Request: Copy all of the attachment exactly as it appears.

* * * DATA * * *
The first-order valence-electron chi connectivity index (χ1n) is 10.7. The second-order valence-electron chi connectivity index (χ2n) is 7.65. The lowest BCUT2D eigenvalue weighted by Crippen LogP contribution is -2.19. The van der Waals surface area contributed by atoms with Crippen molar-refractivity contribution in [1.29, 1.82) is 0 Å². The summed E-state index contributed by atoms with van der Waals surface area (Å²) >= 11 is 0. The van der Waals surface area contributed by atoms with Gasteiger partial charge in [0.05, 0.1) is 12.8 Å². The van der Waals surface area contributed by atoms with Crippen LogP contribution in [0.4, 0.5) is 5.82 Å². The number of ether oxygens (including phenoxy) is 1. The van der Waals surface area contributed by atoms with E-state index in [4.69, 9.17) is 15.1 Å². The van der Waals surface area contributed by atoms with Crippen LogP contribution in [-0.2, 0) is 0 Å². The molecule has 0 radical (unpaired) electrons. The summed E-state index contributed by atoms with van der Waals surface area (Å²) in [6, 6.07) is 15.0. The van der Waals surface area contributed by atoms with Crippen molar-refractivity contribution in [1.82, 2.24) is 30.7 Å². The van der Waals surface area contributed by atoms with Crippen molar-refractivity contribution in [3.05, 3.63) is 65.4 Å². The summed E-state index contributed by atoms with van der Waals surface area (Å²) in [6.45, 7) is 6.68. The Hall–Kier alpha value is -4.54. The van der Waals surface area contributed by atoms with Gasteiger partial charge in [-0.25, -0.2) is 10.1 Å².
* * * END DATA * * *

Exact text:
The first-order valence-electron chi connectivity index (χ1n) is 10.7. The second-order valence-electron chi connectivity index (χ2n) is 7.65. The lowest BCUT2D eigenvalue weighted by Crippen LogP contribution is -2.19. The van der Waals surface area contributed by atoms with Crippen molar-refractivity contribution in [1.29, 1.82) is 0 Å². The summed E-state index contributed by atoms with van der Waals surface area (Å²) >= 11 is 0. The van der Waals surface area contributed by atoms with Gasteiger partial charge in [0.05, 0.1) is 12.8 Å². The van der Waals surface area contributed by atoms with Crippen LogP contribution in [0.4, 0.5) is 5.82 Å². The number of ether oxygens (including phenoxy) is 1. The van der Waals surface area contributed by atoms with E-state index in [4.69, 9.17) is 15.1 Å². The van der Waals surface area contributed by atoms with Crippen LogP contribution in [-0.2, 0) is 0 Å². The molecule has 0 radical (unpaired) electrons. The summed E-state index contributed by atoms with van der Waals surface area (Å²) in [6, 6.07) is 15.0. The van der Waals surface area contributed by atoms with Crippen molar-refractivity contribution in [1.82, 2.24) is 30.7 Å². The van der Waals surface area contributed by atoms with Crippen molar-refractivity contribution in [3.05, 3.63) is 65.4 Å². The summed E-state index contributed by atoms with van der Waals surface area (Å²) in [6.45, 7) is 6.68. The Hall–Kier alpha value is -4.54. The van der Waals surface area contributed by atoms with Gasteiger partial charge in [-0.25, -0.2) is 10.1 Å².